Photo: John Hitch/Fleet Owner
Jacobs Tmc

Cylinder deactivation verified to improve fuel economy and slash NOx

March 6, 2020
Third-party laboratory testing has confirmed that CDA technology developed by Jacobs Vehicle Systems improves fuel consumption by up to 5% while also being able to exponentially reduce tail pipe NOx emissions.

Third-party laboratory testing has confirmed that the medium/heavy duty engine cylinder deactivation (CDA) technology developed by Jacobs Vehicle Systems improves fuel consumption by up to 5% while also being able to exponentially reduce tail pipe NOx emissions. It works by optimizing the selective catalytic reduction (SCR) system at low loads, such as idling, and at cold starts, by limiting the amount of active cylinders.

The CDA mounts on the diesel engine valve train so that the hydraulically activated system can lock a certain number of valves in place and disables injection. This increases the exhaust temperature in the active cylinders, which transfers to the SCR aftertreatment.

“The NOx output is quite a bit higher when the aftertreatment is cold – it's just basically flowing through,” explained Steve Ernest, vice president of engineering at Jacobs. “And once [the system is] hot enough, you can dose it with urea and it actually cleans up all the all the NOx."

According to Ernest, the process heats up the aftertreatment by about 30° to 50°F.

“That gets you from like a 60 or 70% efficiency on the SCR to 99%,” he said.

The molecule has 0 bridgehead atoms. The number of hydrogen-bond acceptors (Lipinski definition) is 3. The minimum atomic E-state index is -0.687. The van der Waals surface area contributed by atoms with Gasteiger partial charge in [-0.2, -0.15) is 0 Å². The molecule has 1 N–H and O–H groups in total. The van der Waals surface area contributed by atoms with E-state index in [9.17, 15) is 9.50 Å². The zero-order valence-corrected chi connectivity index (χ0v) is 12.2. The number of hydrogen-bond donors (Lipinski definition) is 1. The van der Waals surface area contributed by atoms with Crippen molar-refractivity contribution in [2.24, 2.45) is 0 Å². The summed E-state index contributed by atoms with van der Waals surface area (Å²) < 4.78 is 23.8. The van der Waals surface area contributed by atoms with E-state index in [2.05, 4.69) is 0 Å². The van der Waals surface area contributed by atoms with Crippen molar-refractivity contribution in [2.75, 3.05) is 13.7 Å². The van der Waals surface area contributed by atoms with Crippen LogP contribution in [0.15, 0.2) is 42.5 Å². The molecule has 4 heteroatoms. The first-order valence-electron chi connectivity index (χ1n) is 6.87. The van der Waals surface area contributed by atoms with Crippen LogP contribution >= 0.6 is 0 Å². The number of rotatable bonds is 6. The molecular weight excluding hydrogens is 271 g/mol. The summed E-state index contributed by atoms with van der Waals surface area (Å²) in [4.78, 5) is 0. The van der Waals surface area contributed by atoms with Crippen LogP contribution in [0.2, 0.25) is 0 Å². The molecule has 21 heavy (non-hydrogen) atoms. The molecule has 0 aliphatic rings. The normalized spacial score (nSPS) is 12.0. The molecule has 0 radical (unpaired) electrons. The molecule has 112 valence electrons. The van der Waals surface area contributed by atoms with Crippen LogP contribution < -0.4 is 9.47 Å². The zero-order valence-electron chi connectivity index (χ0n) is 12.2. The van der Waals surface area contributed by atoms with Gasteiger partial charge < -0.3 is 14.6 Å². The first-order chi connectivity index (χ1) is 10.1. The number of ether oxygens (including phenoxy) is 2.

The lab found that reduces tailpipe NOx emissions by 86% at the low load cycle proposed by the California Air Resources Board (CARB). Under these conditions, CO2 emissions and fuel consumption also dropped by 12%. 

The EPA-funded testing was done on a 13-liter Navistar engine and targets the next cycle of emissions regulations coming as part of the Cleaner Trucks Initiative, which was announced in 2018, the same year Jacobs launched the device. The last NOx standards for on-highway trucks came in 2001 and were adopted in 2010. The EPA noted that from 2007 to 2017, U.S. NOx emissions were cut by 40%. By 2025, heavy duty trucks are still projected to produce the majority of mobile NOx emissions.

Jacobs’ CDA tech was previously demonstrated on the Department of Energy’s Super Truck II and was found to improve fuel consumption by 20% when three of six cylinders were deactivated. While a truck coasts, all the cylinders can deactivate to improve efficiency.

As of last October, the equipment had been tested on 10 heavy-duty engine platforms—ranging from 7 to 15 liters, as well as running through nearly 7,000 hours of durability testing.

The CDA is available as a collapsing valve bridge system for overhead camshaft engines or collapsing pushrod system for cam-in-block engines.

Full results will be revealed at the April 2020 SAE World Congress.

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